But at this point in our brief biography, I now turn to The infamous at Nuremberg, a memoir by Col. Burton C. Andrus. I was very pleased when this book came into my possession
Because some years ago an American Bible teacher had mentioned that he suspected several top Nazis had truly repented at Nuremberg and were saved. We are always pleased when this sincerely happens to anyone because: “Joy shall be in heaven over one sinner that repenteth” (Luke 15:7.)
And he was quite categoric that one of the repenting men was, in fact, Wilhelm Keitel no less. I then felt some further research was needed to confirm this bizarre claim.
And just looking at the book now with its 1969 cover, there is the man himself seated next to Ribbentrop (who also may have repented.)
The book most certainly presents Keitel at peace with himself as he prepares to meet God’s Judgment. (“It is appointed unto men once to die and after this the judgement.”) And much of the book’s evidence comes from an Army Lutheran Chaplin, who was sent to somehow try and minister to those who requested his services in the prison before their appointment with the hangman’s noose. (Lutheran’s in those days it should be stated were not part of the wicked ecumenical movement that openly flourishes today.) He writes of Keitel’s Bible that he found him reading in his cell: “I have carried it through two world wars I know from this book that God can love a sinner like me.”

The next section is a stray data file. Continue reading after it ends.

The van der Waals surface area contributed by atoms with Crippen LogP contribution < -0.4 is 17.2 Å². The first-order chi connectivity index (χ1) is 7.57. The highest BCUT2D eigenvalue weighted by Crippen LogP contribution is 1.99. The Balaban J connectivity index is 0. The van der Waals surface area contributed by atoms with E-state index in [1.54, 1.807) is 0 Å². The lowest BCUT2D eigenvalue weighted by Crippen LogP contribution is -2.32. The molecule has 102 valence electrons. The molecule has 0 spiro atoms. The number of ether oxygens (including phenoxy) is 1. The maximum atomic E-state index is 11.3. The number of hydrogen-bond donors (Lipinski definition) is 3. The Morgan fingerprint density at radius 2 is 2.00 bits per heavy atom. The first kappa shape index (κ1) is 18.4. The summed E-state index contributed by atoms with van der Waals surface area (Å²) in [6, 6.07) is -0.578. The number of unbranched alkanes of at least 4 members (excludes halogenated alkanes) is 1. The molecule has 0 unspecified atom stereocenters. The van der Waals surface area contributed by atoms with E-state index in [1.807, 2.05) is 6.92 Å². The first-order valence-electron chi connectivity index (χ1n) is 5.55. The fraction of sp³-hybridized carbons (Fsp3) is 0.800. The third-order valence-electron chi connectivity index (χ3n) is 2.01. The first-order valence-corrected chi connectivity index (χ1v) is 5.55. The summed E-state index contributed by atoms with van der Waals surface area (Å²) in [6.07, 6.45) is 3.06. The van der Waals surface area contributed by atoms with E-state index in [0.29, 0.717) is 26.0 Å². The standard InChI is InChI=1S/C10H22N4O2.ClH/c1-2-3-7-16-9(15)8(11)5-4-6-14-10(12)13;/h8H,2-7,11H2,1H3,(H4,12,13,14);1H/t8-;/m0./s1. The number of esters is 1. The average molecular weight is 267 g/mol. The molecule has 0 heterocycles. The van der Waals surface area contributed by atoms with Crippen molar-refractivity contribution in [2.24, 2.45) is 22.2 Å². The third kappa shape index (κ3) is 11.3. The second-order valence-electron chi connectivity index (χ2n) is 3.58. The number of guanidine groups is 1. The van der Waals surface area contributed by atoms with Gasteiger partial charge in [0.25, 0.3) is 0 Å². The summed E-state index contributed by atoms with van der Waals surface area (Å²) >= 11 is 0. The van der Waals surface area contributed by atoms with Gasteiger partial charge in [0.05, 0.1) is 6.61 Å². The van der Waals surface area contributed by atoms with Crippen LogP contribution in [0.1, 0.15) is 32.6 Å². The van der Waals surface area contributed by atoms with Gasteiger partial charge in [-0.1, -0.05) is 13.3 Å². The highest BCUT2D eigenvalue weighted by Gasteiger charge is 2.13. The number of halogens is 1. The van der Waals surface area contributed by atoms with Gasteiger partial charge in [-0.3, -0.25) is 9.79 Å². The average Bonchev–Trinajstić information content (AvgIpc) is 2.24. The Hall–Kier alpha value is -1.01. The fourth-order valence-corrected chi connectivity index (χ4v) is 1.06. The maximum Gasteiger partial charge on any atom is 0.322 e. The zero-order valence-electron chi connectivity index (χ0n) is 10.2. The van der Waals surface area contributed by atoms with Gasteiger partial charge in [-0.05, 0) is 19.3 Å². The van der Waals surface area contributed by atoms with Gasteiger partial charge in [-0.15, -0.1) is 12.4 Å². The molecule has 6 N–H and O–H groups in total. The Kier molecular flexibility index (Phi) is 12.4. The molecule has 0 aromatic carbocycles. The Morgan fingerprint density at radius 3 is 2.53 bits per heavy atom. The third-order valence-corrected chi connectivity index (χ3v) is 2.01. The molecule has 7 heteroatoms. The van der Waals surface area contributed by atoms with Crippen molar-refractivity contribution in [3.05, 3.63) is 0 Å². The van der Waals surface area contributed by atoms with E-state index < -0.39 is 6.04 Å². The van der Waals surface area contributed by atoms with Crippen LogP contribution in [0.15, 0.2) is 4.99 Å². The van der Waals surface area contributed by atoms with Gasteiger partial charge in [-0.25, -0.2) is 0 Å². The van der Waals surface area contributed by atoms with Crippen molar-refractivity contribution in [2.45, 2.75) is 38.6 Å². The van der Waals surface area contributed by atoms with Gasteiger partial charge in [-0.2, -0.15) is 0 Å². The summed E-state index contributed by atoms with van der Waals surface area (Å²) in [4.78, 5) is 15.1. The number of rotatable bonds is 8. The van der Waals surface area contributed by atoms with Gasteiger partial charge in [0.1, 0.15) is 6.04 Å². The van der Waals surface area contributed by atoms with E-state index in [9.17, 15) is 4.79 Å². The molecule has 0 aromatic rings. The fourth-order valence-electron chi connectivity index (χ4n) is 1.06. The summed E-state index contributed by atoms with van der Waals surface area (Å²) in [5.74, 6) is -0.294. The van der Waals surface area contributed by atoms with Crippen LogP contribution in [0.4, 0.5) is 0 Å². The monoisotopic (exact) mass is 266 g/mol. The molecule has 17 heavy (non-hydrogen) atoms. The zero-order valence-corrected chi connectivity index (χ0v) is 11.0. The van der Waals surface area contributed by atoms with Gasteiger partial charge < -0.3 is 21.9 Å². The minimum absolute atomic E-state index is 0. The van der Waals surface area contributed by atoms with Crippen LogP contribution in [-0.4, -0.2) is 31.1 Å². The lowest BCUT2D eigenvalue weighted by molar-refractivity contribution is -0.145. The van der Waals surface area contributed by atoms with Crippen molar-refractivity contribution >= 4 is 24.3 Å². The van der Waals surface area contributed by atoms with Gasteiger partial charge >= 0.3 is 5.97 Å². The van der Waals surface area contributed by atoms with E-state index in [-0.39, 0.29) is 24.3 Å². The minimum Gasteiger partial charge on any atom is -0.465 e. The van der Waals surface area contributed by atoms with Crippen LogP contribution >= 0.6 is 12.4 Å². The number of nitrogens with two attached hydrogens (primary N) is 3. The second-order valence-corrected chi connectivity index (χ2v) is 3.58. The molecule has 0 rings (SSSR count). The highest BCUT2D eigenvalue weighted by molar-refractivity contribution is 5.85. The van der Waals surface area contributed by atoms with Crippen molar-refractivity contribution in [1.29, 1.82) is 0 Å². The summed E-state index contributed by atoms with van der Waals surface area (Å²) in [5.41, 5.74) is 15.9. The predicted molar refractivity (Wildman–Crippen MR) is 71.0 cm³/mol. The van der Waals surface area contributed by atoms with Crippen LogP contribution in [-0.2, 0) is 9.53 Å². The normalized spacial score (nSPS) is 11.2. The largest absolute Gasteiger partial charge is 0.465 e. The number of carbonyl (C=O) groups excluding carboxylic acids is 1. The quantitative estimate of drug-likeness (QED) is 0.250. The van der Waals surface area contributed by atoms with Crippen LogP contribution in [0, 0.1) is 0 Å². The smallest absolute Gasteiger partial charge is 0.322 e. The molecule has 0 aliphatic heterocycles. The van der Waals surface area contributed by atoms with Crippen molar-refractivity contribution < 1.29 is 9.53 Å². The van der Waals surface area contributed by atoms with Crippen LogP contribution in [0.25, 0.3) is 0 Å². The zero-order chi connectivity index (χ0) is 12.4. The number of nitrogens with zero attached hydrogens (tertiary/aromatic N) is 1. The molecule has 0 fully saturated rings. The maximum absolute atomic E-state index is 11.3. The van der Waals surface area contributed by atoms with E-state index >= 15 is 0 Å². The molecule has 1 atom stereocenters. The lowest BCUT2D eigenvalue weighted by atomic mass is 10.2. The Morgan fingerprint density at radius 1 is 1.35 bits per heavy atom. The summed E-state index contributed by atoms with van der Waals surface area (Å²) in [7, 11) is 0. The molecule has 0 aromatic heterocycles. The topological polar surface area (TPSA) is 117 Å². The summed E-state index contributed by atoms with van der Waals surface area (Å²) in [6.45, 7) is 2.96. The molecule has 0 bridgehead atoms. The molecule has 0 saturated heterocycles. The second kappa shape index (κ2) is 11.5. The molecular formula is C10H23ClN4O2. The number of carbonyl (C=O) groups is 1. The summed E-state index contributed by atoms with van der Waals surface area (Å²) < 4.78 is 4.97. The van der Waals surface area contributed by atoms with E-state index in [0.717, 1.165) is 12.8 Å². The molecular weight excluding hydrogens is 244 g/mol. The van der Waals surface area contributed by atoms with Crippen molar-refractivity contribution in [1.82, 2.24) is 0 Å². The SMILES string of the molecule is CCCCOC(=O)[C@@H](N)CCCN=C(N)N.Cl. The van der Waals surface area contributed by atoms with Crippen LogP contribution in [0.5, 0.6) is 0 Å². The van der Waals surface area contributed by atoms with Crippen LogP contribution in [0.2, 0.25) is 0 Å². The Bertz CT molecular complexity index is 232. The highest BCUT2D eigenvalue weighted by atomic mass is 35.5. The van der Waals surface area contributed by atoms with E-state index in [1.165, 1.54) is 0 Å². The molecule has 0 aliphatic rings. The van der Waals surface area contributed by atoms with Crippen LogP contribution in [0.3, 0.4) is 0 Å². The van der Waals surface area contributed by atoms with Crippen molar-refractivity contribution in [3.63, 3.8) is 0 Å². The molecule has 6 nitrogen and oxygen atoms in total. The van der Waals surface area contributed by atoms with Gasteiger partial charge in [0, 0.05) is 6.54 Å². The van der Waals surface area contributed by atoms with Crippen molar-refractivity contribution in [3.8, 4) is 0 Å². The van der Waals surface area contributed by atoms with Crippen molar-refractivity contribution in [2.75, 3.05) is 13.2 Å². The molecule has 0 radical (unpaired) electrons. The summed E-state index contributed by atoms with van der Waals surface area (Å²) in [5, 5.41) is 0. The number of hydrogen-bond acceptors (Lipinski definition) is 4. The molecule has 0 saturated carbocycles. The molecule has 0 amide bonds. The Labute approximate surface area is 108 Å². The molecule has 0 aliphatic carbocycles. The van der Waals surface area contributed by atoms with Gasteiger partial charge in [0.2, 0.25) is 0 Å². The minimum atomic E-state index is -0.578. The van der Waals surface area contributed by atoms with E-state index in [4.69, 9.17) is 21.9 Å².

How true of a wretched man who seeks a Saviour. Was the Field Marshall searching?
Again he concluded his devotions by saying, “God be merciful to me a sinner. Keitel confessed his faith in the all-redeeming love of God in Jesus Christ as his personal Saviour,” finally the Chaplin could write: “I never heard a man pray the way he did.”
This must have made a deep lasting impression on this army Chaplin for him to commit it to paper, but I’m glad he made the effort to recount his experience to the author of the book.
And so much for the Field Marshall’s belief that it is never too late for a man to cry out and repent. Again how true we would confirm.
And did he call on the name of the Lord before his appointment with the hangman? (Incredibly just looking at the picture of his corpse it is quite clear that the American hangman botched the job, something Piermont would have called amateurish.) But I rather like to think that Keitel was saved. I certainly hope so. Maybe one day I will get to find out.
But of one thing I am sure, Wilhelm Keitel is certainly not looking over Adolph Hitler’s shoulder anymore!